The West Stand is twice the size of the other stands with a capacity of 4,000. The stand also has the club offices and main reception, ticket office, changing rooms and supporters bar, as well as a club shop on the south west corner.
The stadium is decked out in claret seats with NTFC picked out in white lettering on the East Stand, there’s also a small scoreboard on the back of the building in the south-west corner.
The best feature of the ground is the view from the large hill which overlooks the stadium, which meant I could get some good pictures of the ground before I had even set foot in the place. During the first half there were a couple of passers by who stopped and watched the game for nowt through the opening in the north-west corner, but they weren’t lucky enough to see any goal action.
The atmosphere around Sixfields Stadium was buzzing after the midweek victory at Anfield in the League Cup. Their reward for knocking out Liverpool was a 4th round draw away to Ipswich Town, which was met with a shade of disappointment although I heard the phrase “We’ll DO them as well” mentioned by a few of the Town fans.
Because of this fantastic result, coupled with Newcastle’s equally astonishing win at Chelsea, meant I headed off from Lincolnshire to Northampton, not sure whether or not my final destination was Sixfields, just in case both clubs met in the next round.
The odds of Northampton drawing Newcastle were pretty remote, but I still got my mate Zippy to text me the outcome of the draw, as I’d rather tick off Northampton while watching United play there, than go as a neutral. I also had a Plan B lined up (Stewarts & Lloyds Corby in the FA Cup) just in case, but obviously the draw panned out as we all expected, the reward for beating Chelsea is - Arsenal. (and people wonder why NUFC haven’t won anything for a long time…Eddy)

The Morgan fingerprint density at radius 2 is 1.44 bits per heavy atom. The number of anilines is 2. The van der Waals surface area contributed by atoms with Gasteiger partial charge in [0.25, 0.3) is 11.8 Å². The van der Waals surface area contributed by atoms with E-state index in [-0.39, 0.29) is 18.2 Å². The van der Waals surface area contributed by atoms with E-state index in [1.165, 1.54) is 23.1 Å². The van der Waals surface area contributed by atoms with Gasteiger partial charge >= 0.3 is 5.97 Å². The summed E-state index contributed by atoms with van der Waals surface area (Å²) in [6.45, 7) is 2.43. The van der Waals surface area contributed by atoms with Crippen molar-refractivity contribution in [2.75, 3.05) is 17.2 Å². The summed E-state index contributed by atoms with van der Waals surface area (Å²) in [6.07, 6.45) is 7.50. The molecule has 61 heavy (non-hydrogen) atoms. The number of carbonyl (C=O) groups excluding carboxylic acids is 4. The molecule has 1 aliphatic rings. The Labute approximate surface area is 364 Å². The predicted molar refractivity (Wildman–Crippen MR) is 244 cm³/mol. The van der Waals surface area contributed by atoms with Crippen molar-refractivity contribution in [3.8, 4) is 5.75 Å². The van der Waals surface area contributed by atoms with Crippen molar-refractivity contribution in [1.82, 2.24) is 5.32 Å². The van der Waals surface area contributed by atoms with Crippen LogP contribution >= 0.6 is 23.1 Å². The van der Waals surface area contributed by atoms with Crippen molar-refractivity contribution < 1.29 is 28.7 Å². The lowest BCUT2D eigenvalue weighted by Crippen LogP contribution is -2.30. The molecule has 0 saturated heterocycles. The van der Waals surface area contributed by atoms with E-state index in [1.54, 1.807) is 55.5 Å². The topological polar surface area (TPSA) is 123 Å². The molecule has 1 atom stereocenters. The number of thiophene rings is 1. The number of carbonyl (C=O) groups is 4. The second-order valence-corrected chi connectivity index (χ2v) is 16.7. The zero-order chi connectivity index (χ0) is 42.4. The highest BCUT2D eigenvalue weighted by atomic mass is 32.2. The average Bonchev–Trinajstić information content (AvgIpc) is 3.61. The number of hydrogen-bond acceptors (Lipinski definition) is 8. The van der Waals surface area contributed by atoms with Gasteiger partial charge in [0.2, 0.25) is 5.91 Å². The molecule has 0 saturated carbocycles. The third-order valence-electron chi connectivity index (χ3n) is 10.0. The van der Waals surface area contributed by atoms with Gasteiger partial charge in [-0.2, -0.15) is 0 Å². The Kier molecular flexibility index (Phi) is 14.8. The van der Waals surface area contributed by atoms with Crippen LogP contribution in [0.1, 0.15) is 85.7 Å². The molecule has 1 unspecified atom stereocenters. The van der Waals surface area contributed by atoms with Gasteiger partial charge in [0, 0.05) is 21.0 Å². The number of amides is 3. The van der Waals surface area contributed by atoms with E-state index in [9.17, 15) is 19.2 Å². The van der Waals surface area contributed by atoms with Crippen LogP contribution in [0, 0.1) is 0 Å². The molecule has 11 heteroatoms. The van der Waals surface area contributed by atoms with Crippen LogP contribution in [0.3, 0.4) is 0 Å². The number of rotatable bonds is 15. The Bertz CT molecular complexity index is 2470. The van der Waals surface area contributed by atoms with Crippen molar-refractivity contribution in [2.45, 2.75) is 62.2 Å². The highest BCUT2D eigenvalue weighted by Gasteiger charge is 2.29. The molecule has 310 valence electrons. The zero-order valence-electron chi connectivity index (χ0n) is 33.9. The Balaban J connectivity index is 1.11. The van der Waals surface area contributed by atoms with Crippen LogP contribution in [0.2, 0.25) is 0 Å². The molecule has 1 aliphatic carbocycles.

Northampton showed no cup hangover as they overcame a stubborn Bradford defence with two goals in the second half.
The opening period was a scrappy affair, the hosts best efforts coming directly from free-kicks from Kevin Thornton, while City came closest to scoring when a Moult effort produced a fine save from Dunn.
The Cobblers improved as the game progressed and were patient enough to break down Bradford’s resistance with a goal just after the hour. A Tozer free kick from the half way line was nodding over by Holt into the path of McKay, who turned the ball in from ten yards.
The win was guaranteed with just under ten minutes remaining, a deep cross was headed back into the centre by McKay for Newcastle loanee Ben Tozer to open his account on his Northampton league debut.
This win rounded off a fantastic week in the history of Northampton Town. I had this fixture picked out early in the season so it’s pleasing that my visit coincided with a great atmosphere around the club after such a fine achievement. The Cobblers could well reach the League Cup quarter-finals if they can DO! Ipswich that is, which will be better than my own (looks likely..Eddy) as well as a few other big Premier League clubs have managed to do this season.

Matchday stats
NTFC 2(McKay 61 Tozer 81) BCFC 0
Admission £18
Programme £3

Ground n0.265 Sixfields - Matchday Web album (21 pictures)